As ever, God (or the Devil, if you wish) is in the details. If this gigantic facade does seem over the top, the carving and that jewel-box of a clock give it different accents, and make one pause to look closely. Which is one of the things good architectural ornament can do so well.

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*As so often, the excellent Ornamental Passions blog has more about the carving on this building, with more photographs.

Thursday, October 22, 2015

Hook Norton, Oxfordshire

Back and forth

I’ve been to the delightful village of Hook Norton in Oxfordshire quite a few times, although the fact that I drive there means that I don’t usually take immediate advantage of the place’s best product: the beer proceed by the excellent Hook Norton Brewery. I’ve visited the brewery though and taken beer away with me to enjoy. And I’ve been to the church, the Baptist chapel, and one of the pubs, as well as just just stopping and staring or passing though. It was on one such passing, in a friend’s car on a cloudy day and en route to refreshment elsewhere, that I first saw this sight: an interesting piece of motoring history to add to my virtual collection of old petrol pumps. I had to go back when the sun was shining, and have done so twice since, on neither occasion getting quite the photograph I wanted, although the one above comes close.

On the day I took the photograph, the workshop door was open, so I peered inside and was greeted by the owner, who told me that the globe once belonged to a garage tucked not far behind this building. After it closed, the man I was talking to swapped the globe for a decent bottle of whisky and mounted it on his wall, where it remains near the old pump as an ornament to the street and a reminder of a bit of village history. The red colour on the shell-shaped Dieso-Shell globe has almost gone now, but its very fading quickly alerted me to the fact it was an original and not one of the many reproductions that are about, good as these are. How heartening that there are people around to save these scarce traces of the past.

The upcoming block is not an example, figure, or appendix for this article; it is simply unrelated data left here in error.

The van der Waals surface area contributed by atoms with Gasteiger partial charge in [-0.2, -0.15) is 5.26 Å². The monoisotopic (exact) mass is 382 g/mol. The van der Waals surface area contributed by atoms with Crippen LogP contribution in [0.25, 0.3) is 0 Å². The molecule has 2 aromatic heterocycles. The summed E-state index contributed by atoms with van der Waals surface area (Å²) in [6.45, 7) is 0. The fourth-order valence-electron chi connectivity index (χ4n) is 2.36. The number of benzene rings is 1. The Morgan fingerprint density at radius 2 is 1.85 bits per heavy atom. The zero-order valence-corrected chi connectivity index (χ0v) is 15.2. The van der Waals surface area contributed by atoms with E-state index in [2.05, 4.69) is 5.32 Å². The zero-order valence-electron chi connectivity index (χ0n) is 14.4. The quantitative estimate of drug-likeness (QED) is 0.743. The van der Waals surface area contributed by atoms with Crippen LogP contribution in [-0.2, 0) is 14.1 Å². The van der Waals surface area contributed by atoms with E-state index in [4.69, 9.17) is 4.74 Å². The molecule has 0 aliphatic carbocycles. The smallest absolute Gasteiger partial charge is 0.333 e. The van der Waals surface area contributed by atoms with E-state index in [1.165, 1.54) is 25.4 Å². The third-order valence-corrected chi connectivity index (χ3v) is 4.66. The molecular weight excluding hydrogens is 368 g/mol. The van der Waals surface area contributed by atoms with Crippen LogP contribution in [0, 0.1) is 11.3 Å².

Monday, October 19, 2015

Strand, London

Green and gleaming: Illustration of the month

‘Have you seen how “VITROLITE” has brightened the bathrooms at the Savoy Hotel London?’ That’s the headline of a full-page advertisement in the August 1936 issue of The Architectural Review. The artwork, which I've chosen as my illustration of the month, shows a bathroom of great Art Deco elegance. The walls are clad mainly in eggshell green Vitrolite, a form of opaque pigmented glass that was especially popular between the two world wars, with strips of Wedgwood blue here and there to provide accents. The Vitrolite is fitted to different heights in different parts of the room, giving a stepped effect (partly visible in the reflection in the mirror) that’s typical of this decorative style. The chromium-plated fittings, angular basin and bath, and glass shelf complete the picture.

Everything is shiny and reflective (easy to clean and dazzling to look at), and the anonymous artist of this illustration is at pains to capture these mirror-like surfaces in the picture – a rug with a zigzag pattern is revealed reflected in the Vitrolite that surrounds the bath. The image is full of telling details: those reflections, the green soap, the glassware on the shelf. Everything works together, and everything is shiny and modern. The design was by Stanley Hall, Easton and Robertson, and perhaps this glamorous illustration was done in their office. It brings back the period and the style as perfectly as the Art Deco cinemas and factories of which I’m so fond.

Thursday, October 15, 2015

Piccadilly, London

Red face, red box

Having coffee in Notting Hill Gate before calling my son to arrange our visit to the Ai Weiwei exhibition, I take out my mobile…to discover that the battery is completely drained. As I search my memory (I did put the mobile on charge, didn’t I?) I’m sure that there’s a public telephone in the underground station…but I’m equally sure that I can’t remember my son’s number. Well, who needs to know phone numbers? They’re in the mobile’s memory, are’t they? The problem requires the ingestion of more caffeine….